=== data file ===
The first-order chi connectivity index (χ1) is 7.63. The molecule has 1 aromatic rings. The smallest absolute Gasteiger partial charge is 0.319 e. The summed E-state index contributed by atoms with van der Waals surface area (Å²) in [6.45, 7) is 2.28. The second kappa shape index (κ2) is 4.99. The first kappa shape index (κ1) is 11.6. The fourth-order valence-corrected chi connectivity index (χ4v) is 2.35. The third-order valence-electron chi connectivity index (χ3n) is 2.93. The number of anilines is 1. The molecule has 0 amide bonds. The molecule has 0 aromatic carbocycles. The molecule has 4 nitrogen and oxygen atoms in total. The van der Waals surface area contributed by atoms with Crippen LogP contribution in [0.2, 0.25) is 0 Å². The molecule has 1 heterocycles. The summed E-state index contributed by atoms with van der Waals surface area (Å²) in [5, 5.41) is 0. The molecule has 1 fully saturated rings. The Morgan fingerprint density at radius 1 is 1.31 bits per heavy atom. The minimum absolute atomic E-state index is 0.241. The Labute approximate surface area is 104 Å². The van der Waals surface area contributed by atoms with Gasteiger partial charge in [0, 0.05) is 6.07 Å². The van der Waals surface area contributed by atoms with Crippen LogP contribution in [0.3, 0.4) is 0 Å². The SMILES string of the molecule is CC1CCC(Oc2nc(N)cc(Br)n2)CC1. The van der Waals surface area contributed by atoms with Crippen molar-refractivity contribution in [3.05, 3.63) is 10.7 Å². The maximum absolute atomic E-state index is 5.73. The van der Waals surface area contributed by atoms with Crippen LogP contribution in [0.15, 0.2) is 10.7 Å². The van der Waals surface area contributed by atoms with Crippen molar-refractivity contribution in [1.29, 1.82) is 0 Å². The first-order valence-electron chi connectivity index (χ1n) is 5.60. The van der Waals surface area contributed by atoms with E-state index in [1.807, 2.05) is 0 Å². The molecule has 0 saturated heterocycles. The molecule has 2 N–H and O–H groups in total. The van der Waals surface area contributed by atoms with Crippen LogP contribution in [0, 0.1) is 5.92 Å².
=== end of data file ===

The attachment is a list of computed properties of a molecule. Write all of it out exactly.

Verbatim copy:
The first-order chi connectivity index (χ1) is 7.63. The molecule has 1 aromatic rings. The smallest absolute Gasteiger partial charge is 0.319 e. The summed E-state index contributed by atoms with van der Waals surface area (Å²) in [6.45, 7) is 2.28. The second kappa shape index (κ2) is 4.99. The first kappa shape index (κ1) is 11.6. The fourth-order valence-corrected chi connectivity index (χ4v) is 2.35. The third-order valence-electron chi connectivity index (χ3n) is 2.93. The number of anilines is 1. The molecule has 0 amide bonds. The molecule has 0 aromatic carbocycles. The molecule has 4 nitrogen and oxygen atoms in total. The van der Waals surface area contributed by atoms with Crippen LogP contribution in [0.2, 0.25) is 0 Å². The molecule has 1 heterocycles. The summed E-state index contributed by atoms with van der Waals surface area (Å²) in [5, 5.41) is 0. The molecule has 1 fully saturated rings. The Morgan fingerprint density at radius 1 is 1.31 bits per heavy atom. The minimum absolute atomic E-state index is 0.241. The Labute approximate surface area is 104 Å². The van der Waals surface area contributed by atoms with Gasteiger partial charge in [0, 0.05) is 6.07 Å². The van der Waals surface area contributed by atoms with Crippen LogP contribution in [0.3, 0.4) is 0 Å². The SMILES string of the molecule is CC1CCC(Oc2nc(N)cc(Br)n2)CC1. The van der Waals surface area contributed by atoms with Crippen molar-refractivity contribution in [3.05, 3.63) is 10.7 Å². The maximum absolute atomic E-state index is 5.73. The van der Waals surface area contributed by atoms with Crippen LogP contribution in [0.15, 0.2) is 10.7 Å². The van der Waals surface area contributed by atoms with Crippen molar-refractivity contribution in [1.29, 1.82) is 0 Å². The first-order valence-electron chi connectivity index (χ1n) is 5.60. The van der Waals surface area contributed by atoms with E-state index in [1.807, 2.05) is 0 Å². The molecule has 0 saturated heterocycles. The molecule has 2 N–H and O–H groups in total. The van der Waals surface area contributed by atoms with Crippen LogP contribution in [0, 0.1) is 5.92 Å².